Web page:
Removing Ghosts, Creepy Crawlers and Evil Spiders from Your Data

All forms of spam referrals are actually very scary. Google has not come up with a solution for this problem yet (although they are reportedly working on it).

If you are not filtering out spam referrals from your Google Analytics data now, your traffic information could be getting skewed by upwards of 50% or more. If you are making business decisions from your data (and you should be), your data could be leading you to false conclusions.

Never click on spam referral links! That’s what they want you to do.

If you’re not sure if it’s a spam referrer, do a quick Google search to find out if it’s a trustworthy link first.

Google Analytics (GA) referral spam is now much worse than it was just a few months ago. I wrote an answer to this topic on Quora back in March, and had to update my answer due to additional nefarious activities by spammers. It’s gotten so bad, we just had a client with over 51% of their total traffic — and a whopping 87% of their referral traffic — reported last week coming from spam referrers that use ghosting and misbehaving bots and spiders!

You can no longer use the standard Google Analytics filters effectively

If you’re relying on traffic metrics, it’s absolutely essential to filter out this spam, and do it correctly. Simple filters do not work as ghost spammers do not actually hit your website. In addition, if you’re adding a secondary dimension or applying an Advanced Segment, GA will go back to that unfiltered data to rerun your report, then filter the results for your specific view. This is not what you want.

Note that some sites instruct you to use GA’s Referral Exclusion List. This does not work! There are several problems with this. Instead, I’ll show you how to set it up correctly.

Preparation

The first thing you need to do is create a new View within the Property you wish to exclude the referral spam from. It is best practice to leave an All Website Data View to collect all raw data. Go to your GA Admin dashboard and in the third column, create a new View. You can name it anything you wish. We like to create a ‘Marketing View — websitename.com’ which contains all our other filters. Some people like to create test views. This is also a good practice to test your filters against raw data as you will see below.

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Here are the three steps to correctly filter your Google Analytics referrer spam traffic in your newly created view:

1. Create a Valid Hostnames Filter

We use to set up individual filters for each spam referrer. This is no longer efficient as new spammers are popping up on a daily basis now. In addition, ghost referrers don’t actually hit your website. They are using software to post fake visits based on your tracking ID (done randomly). So typical filters will not remove these ghosts.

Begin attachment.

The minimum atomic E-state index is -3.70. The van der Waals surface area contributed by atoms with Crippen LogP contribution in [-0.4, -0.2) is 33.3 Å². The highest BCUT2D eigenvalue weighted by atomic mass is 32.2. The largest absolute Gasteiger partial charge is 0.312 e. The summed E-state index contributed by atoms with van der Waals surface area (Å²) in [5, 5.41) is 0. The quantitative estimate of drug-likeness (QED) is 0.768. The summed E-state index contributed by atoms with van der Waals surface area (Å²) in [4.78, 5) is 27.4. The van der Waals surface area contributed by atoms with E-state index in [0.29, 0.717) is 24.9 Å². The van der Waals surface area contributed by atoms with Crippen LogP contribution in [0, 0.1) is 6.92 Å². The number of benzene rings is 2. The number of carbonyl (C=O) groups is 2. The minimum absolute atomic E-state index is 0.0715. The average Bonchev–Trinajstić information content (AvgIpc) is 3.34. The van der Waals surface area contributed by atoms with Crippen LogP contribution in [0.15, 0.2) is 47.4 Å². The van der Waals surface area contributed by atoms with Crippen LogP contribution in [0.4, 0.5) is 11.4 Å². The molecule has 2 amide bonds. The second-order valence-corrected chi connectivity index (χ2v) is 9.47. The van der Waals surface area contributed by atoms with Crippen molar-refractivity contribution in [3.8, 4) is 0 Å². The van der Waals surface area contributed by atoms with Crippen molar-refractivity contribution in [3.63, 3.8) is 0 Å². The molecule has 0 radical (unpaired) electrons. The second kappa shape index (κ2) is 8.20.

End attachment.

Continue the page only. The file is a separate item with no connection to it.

Because ghost referrers don’t actually visit your site, it’s easy to identify them, because they use a fake hostname value. For this reason, we need a filter that lets IN the good traffic, and blocks everything else out. Remember, only good traffic will be visiting your servers hostname(s). It doesn’t matter who the referrer is.

Follow these steps very carefully:

  • First, you must identify all sites that may be using your tracking ID, which may include Ecommerce engines such as PayPal for example.

To identify them, run a multi-year report showing just hostnames (Audience > Technology > Network) and note the valid ones listed in the first column. It’s a long list, but you need to go through it and make sure you find those sites that actually use your tracking code (btw, Google.com is not one of them). You probably have a good idea of which ones you linked up with.

Note that this can get a little tricky if you have forgotten any, so go through the list carefully. For example, if you’re using YouTube, you need to leave that one if you’re tracking hits to your YouTube channel. At some point, you added your tracking code in your account settings to enable it to track on your Google Analytics account.

Also be aware that subdomains may need to be added as well if you’re using the same tracking code for your sub-domains (otherwise set up a separate filter for each different tracking code/properties that you have). In the steps below, I’ll show you a trick to automatically add subdomains for any host.

Also, if you have tracking from (not set) hostnames, you will need to look into these in more detail. If you are using event-based tracking code within GTM or hard-coded using analytics.js, you need to identify these and make sure you’re not blocking a site using event-based call logging.

  • Next, open your GA account to the administration screen and create a new filter (Account > Filters > + New Filter)
  • Name the filter Hostnames
  • Select the ‘Include’ radio button